Equine-assisted Social Work Counteracts Self- stigmatisation in Self-harming Adolescents and Facilitates a Moment of Silence
2017 (English)In: Journal of Social Work Practice, ISSN 0265-0533, E-ISSN 1465-3885Article in journal (Refereed) Epub ahead of print
The purpose of this study was to determine whether equine-assisted social work (EASW) could affect self-stigmatisation and thereby counteract false identities in self-harming adolescents. Data were collected via interviews with nine female self-harming clients aged 15–21 years and eight staff members. Interviews and video-recorded human–horse interactions with three staff members and four clients were analysed. The interviews were followed by further dialogue with participants while they viewed videos of their own EASW sessions. The analysis indicated that the horse had a calming effect on the clients; enabled them to free themselves of their preoccupations; provided real-time, non-verbal and non-judgmental feedback on their emotions; and increased feelings of trust, patience and empathy. The presence of a horse provided a ‘moment of silence’ for the clients, silencing their inner critic, and made them feel more authentic and better able to regulate their emotions. However, staff could counteract this ‘safe’ healing by being too focused on goals, making interpretations and lecturing and encouraging clients, thus making clients feel judged anyhow. EASW seemed to give clients the opportunity to break free from self-stigmatisation, which seemed to lower the barrier to change.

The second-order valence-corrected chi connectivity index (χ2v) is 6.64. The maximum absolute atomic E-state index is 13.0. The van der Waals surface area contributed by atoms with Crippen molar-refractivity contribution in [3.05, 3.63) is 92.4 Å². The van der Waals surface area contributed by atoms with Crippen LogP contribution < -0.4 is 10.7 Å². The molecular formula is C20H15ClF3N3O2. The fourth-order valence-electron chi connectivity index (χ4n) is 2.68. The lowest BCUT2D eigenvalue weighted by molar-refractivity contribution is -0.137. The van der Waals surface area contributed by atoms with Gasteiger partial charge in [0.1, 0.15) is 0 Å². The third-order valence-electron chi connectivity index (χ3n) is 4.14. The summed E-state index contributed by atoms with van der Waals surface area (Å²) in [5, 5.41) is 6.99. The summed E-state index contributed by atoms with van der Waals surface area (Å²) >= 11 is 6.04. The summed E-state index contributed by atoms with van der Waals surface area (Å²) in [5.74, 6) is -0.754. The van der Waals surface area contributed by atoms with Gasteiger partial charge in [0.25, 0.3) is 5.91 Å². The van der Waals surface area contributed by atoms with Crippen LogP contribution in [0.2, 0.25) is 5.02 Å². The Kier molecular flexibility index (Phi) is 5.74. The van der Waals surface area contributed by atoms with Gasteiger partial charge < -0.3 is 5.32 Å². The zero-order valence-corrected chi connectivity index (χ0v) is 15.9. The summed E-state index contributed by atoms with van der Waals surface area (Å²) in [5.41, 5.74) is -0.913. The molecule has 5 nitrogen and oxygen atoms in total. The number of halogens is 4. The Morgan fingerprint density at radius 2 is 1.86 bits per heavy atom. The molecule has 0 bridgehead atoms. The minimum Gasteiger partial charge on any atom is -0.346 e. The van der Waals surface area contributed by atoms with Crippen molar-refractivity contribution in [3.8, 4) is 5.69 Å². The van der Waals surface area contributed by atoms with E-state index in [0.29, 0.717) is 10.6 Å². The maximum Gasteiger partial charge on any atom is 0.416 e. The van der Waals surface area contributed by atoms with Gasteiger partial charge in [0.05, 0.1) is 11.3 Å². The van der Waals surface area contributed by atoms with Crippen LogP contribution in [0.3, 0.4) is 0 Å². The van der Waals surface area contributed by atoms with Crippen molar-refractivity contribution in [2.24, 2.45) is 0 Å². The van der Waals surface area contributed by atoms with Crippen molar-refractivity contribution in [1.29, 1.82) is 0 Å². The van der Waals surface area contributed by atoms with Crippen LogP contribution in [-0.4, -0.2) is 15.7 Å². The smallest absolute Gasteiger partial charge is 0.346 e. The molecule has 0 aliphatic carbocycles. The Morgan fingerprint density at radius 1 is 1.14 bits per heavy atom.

Place, publisher, year, edition, pages
Taylor & Francis, 2017.
adolescents, authentic, equine-assisted social work, moment of silence, self-injury, self-stigmatisation
Research subject Social Sciences, Social Work
IdentifiersURN: urn:nbn:se:lnu:diva-60213DOI: 10.1080/02650533.2016.1274883OAI: oai:DiVA.org:lnu-60213DiVA: diva2:1068469